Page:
3. The running of the country is in good hands. The lawmaking is in shaky hands; rather a drunken sailor. The courts . . . looking up but a long way to go.Lollygaggers, to play around and get nothing constructive done.Lollymakers, not found in the dictionary.Executives, to plan, organize and execute achievement.Governor Tetangco is an executive.

  4. Ha. For sure. And learned the wrong lessons there, too.

  5. Anonymous says:

    From: Island Jim-e1. 10-thumbs up for anyone that is qualified, educated,experienced, sets a great example and in addition puts the National interest ahead of everything else!2. I would vote for him if I were allowed to vote! Sidebar: Perhaps it would be a good idea to establisha new "religion" or "cult"–the cult of quality,courage, honor, character and bravery–THE CULT OFRIZAL!CHIRP!

  6. Don't forget GMA was also a classmate of your very own Dubya in Harvard πŸ™‚

  7. Say hey, Dave. Interesting you mentioned that, as it went through my mind at the time I wrote a comment. I think they both learned the wrong lessons there, too. They both got A's in the course "Autocracy and Arrogance 101".

  8. Well, the term "cult" to me has negative meanings. We could use some brainstorming maybe. The Society of Rizal, or The Brotherhood of Rizal. Neither quite works, either.But the idea is excellent. To rally around excellence. Because there is a core of it out there, I have discovered with but a little looking.

  9. andrew lim says:

    I like this post, Joe, reassuring to some extent. Actually, just bought a book on sale, "Too Big to Fail", Sorkin's book on the near-collapse of the US financial system. Gripping stuff, if you appreciate Wall Street stuff and finance. Bernanke and Paulson actually got the job done that time.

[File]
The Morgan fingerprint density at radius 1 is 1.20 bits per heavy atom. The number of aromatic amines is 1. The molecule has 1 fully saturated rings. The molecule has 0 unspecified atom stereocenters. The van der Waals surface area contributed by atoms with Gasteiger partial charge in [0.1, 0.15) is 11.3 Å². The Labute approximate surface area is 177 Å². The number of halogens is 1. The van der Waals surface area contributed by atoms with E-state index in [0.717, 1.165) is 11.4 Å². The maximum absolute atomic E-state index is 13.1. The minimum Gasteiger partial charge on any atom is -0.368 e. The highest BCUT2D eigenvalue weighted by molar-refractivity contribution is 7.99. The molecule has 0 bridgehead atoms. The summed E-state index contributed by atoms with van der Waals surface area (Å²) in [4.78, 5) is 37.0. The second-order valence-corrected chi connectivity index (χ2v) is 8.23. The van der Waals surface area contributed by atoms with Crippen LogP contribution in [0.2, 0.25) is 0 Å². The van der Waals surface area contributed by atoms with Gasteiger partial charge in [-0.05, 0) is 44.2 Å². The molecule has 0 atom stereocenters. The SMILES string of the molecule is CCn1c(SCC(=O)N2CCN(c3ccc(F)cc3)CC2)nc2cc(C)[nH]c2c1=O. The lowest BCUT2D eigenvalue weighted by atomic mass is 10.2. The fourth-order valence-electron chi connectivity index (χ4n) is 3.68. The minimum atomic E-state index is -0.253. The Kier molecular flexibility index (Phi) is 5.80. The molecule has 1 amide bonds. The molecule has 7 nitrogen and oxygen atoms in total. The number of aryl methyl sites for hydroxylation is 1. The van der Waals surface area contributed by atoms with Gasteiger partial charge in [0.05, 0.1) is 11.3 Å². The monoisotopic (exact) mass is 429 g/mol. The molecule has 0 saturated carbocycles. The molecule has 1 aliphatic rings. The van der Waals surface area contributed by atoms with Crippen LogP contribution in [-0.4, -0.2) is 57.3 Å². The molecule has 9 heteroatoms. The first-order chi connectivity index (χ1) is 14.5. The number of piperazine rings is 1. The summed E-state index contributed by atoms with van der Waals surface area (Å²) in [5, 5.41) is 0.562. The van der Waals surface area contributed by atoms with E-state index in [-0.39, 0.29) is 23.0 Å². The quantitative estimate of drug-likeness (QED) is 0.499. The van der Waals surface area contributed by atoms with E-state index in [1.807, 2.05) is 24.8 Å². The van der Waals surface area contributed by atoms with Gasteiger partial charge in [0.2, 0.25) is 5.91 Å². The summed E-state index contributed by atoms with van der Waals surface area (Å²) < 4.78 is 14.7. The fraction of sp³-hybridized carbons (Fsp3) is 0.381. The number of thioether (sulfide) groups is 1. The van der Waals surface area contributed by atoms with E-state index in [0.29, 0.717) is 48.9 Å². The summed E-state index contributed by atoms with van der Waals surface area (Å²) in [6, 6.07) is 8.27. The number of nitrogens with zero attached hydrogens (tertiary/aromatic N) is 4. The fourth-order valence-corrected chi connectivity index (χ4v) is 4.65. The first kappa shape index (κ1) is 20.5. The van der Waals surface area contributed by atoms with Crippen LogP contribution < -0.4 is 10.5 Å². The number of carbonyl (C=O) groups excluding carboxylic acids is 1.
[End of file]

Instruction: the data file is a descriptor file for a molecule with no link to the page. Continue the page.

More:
10. They really are birds of the same feather although you have to give it to GMA that at least she was a leader in her own right, Dubya not so much πŸ™‚

  11. My take on this, I think it is time for the US to reform their anti-trust laws and break this so called :big to fail" companies. Where is Teddy Roosevelt when you need him?

  12. Andrew, I can imagine. I should get that book. Living through the drama was quite exciting, too. Barak Obama saved the world on the strength of his charisma alone, because Bush had lost everyone's confidence. Than a few choice actions, bailing out the auto industry and big banks, wow. Living on the edge. But we never learned, because the Congress insists on taking the U.S. time and time again to the brink over debt and budgets and poisoned partisan politics, and the great savior Obama is merely a man in a tough campaign.